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On the risk of becoming stupid

In the 1980s, I used the Defense Advanced Research Projects Agency Network, or Darpanet, to collaborate with colleagues worldwide. Web browsers did not yet exist, but a text-based program called Lynx allowed us to use the Web programming  language HTML to share and format our work in progress.

     Around 1990, the Darpanet became the Internet. Soon Netscape appeared with their Navigator browser, advertising "the Web for everyone." Inspired, I purchased the domain name and created Woody's Agora. It was a blog before blogs existed. 

     One of my old musings was on software agents -- the forerunners of the algorithmic approaches, Netflix and others use to offer advice on what you may want to buy, rent or know next. Then, as now, I had a low opinion of computer suggestions.

     While the connection with this column's theme of "technology and society" is obvious, what is the connection with "risk"? Simple. Allowing software to direct our interests increases, by orders of magnitude, the risk of becoming stupid.

     Below is a lightly edited version of the piece I posted on that early blog in May 1995. I titled the entry:

On the Use of Agents Considered Harmful

Like many traveling businesspeople, I often find myself on the Hertz bus returning to an airport on Friday afternoons. During the short trip, with my eyelids beginning to droop, I love to eavesdrop on others' week-ending philosophical insights. The following event took place on the way to Chicago's O'Hare International Airport.

     Two 30ish guys were returning to the airport together; one worked at the home office of a high-tech company, call him Homes. The other worked in the field, call him Fields.

     Fields says to Homes, "Does your staff get such-and-such magazine anymore?" Homes says, "Nope. We don't get any magazines or journals for the staff. We found that they spend too much time reading.

     "In fact," Homes goes on, "we don't have subscriptions to any magazines or journals. We subscribe to a service. This service asks us what types of articles are of interest to us, which we specify as rules, like a Boolean or keyword query. The service then creates 'agents'" which apply these rules to magazines and journals, electronically 'clips' articles and delivers them to us on our network as files! That way people don't waste time."

     And they don't learn anything either, I thought.

     In a way, this is another version of "garbage in, garbage out." If the only things worth knowing are the broad categories you can specify logically, then the largest chunk of knowledge, the things you don't yet know, will be hidden from you forever: "stuff you know in, stuff you know out."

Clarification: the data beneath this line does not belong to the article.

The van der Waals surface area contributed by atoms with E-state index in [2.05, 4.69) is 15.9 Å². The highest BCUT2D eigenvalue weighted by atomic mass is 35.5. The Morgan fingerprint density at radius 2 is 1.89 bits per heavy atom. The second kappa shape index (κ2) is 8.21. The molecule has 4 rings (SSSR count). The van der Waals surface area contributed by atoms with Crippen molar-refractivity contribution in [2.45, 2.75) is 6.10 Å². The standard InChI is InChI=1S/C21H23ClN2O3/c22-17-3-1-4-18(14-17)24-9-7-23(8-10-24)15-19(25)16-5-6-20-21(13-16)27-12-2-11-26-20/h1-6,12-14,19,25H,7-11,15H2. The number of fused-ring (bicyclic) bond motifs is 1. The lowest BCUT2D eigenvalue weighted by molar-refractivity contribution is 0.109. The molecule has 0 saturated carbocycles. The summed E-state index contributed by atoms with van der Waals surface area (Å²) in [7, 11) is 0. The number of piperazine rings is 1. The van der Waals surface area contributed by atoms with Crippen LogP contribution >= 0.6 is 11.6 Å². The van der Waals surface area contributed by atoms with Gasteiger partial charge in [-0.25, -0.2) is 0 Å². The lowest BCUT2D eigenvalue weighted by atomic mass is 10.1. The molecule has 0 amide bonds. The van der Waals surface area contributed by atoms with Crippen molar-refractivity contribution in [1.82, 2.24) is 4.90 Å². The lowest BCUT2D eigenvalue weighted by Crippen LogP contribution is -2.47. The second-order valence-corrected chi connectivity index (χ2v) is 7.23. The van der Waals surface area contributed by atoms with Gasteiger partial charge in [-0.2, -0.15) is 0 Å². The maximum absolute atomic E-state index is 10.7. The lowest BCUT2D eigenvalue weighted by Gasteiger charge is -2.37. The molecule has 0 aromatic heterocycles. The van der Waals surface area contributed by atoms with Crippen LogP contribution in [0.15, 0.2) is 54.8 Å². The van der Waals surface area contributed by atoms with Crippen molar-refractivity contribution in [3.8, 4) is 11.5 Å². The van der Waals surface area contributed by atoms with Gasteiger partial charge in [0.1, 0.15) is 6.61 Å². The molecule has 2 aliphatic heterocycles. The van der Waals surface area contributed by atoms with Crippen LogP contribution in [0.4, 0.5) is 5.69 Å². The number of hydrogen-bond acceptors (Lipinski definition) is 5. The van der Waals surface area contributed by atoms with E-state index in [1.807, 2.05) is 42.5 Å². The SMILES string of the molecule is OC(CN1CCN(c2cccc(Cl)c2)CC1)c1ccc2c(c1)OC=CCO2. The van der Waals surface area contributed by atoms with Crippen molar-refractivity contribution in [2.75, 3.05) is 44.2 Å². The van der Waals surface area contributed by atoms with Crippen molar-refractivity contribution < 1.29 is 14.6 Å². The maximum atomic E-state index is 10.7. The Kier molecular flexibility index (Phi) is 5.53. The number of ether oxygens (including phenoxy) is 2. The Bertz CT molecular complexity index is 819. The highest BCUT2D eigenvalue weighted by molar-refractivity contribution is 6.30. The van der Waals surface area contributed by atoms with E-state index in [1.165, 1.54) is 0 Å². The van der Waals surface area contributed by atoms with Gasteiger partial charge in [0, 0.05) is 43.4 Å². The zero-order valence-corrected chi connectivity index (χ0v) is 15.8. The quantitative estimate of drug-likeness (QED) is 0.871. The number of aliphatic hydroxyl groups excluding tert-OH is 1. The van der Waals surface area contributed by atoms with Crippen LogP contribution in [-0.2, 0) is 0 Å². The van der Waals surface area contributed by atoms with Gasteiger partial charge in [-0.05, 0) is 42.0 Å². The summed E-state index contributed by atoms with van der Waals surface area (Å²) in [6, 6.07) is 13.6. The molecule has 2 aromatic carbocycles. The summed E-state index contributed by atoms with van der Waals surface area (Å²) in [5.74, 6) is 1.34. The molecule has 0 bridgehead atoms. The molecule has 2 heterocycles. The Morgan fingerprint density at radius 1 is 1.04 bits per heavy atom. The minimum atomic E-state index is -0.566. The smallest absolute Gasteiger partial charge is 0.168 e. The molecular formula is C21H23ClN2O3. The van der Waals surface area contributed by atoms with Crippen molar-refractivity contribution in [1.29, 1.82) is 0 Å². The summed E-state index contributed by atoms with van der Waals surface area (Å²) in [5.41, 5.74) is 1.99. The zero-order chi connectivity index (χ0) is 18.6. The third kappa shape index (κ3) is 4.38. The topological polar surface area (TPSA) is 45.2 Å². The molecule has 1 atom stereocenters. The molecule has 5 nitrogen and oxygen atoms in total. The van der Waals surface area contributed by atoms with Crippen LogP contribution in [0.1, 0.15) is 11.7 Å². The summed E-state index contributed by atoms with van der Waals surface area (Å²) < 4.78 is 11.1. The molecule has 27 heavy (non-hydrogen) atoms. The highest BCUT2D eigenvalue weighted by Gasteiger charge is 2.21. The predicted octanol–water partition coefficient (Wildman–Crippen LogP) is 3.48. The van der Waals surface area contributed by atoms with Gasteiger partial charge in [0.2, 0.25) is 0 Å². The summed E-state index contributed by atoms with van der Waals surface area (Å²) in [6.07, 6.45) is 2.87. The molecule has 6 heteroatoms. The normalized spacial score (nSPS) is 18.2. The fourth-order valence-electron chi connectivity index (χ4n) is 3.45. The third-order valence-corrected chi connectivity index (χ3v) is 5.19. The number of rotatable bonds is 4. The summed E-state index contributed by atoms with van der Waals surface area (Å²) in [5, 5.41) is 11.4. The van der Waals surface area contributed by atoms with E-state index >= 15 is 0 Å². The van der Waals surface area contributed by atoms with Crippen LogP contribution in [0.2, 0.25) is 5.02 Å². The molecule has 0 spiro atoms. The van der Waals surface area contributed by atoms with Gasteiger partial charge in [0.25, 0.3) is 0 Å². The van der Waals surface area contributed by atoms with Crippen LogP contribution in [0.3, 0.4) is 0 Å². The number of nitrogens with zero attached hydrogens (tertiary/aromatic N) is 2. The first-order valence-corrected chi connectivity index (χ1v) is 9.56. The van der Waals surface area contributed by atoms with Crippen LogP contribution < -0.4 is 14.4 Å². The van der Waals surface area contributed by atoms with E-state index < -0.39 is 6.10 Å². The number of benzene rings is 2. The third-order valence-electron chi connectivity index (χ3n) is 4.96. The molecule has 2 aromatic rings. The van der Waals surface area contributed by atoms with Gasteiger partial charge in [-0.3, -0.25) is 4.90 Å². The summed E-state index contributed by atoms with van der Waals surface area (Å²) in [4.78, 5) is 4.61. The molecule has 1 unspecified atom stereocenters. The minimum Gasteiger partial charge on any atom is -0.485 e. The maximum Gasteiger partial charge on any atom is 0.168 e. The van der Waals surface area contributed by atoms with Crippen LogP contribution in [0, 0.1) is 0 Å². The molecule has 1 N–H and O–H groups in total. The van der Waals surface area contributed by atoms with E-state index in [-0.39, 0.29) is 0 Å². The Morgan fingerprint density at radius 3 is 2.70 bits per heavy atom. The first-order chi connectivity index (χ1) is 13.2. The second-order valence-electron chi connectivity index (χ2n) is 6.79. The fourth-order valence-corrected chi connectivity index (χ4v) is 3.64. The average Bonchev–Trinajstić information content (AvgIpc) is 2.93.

In a deeper sense, however, this vignette points to the weakest and most dangerous part of computers: They do what you say, not what you mean. Computers can only carry out a sequence of unambiguously specified logical instructions. We cannot even guarantee, in general, that this sequence will not go into an infinite loop (see Alan Turing's halting problem).

     It is impossible for me to specify logically all of the things of interest to me in a magazine. No computer can scan a magazine and free-associate. In fact, the act of browsing is its own reward: a new product announcement here, an ad with a great layout that helps to design an input screen there, a subject that never before generated interest catches my imagination.

     Imagination! I guess that's the real problem. Logic never made innovation. Insight, serendipity and fortuitousness are the paths of innovation. Letting logical "agents" working in cyberspace determine what will be of interest to you will cut you off from the future. The richness of information on a page of Wired magazine, or even Computerworld, cannot be logically specified for retrieval.

     Cyberspace is a black box that can only be penetrated by logical query. The field of display, a 14-inch to 20-inch screen, is just not big enough to present things easily. Too many thoughts and physical manipulations are necessary to find information, let alone compare several pieces of information at the same time. Those who don't learn the limitations of cyberspace are doomed to live in it.

     Soon, Fields and Homes' conversation drifts to the financial woes of their company. It seems that the stock price has dropped below a mythical lower barrier, and that their founders' stock is next to worthless. Maybe they missed what was coming next.

The view in 2014

Today, computer suggestions (Where do my friends eat? What movies do they like? Where should I vacation next?) isolate us from the real world and plunge us into the virtual realm, where social contact is made through a smartphone. Nothing is sadder than watching a couple at a restaurant busily texting away. Are they texting each other? Will we have a society in the future, as in Isaac Asimov's "I, Robot," series, where human contact is via telepresence and physical love is with robots?

Woody Epstein serves as manager of risk consulting at Lloyd's Register Consulting Japan.

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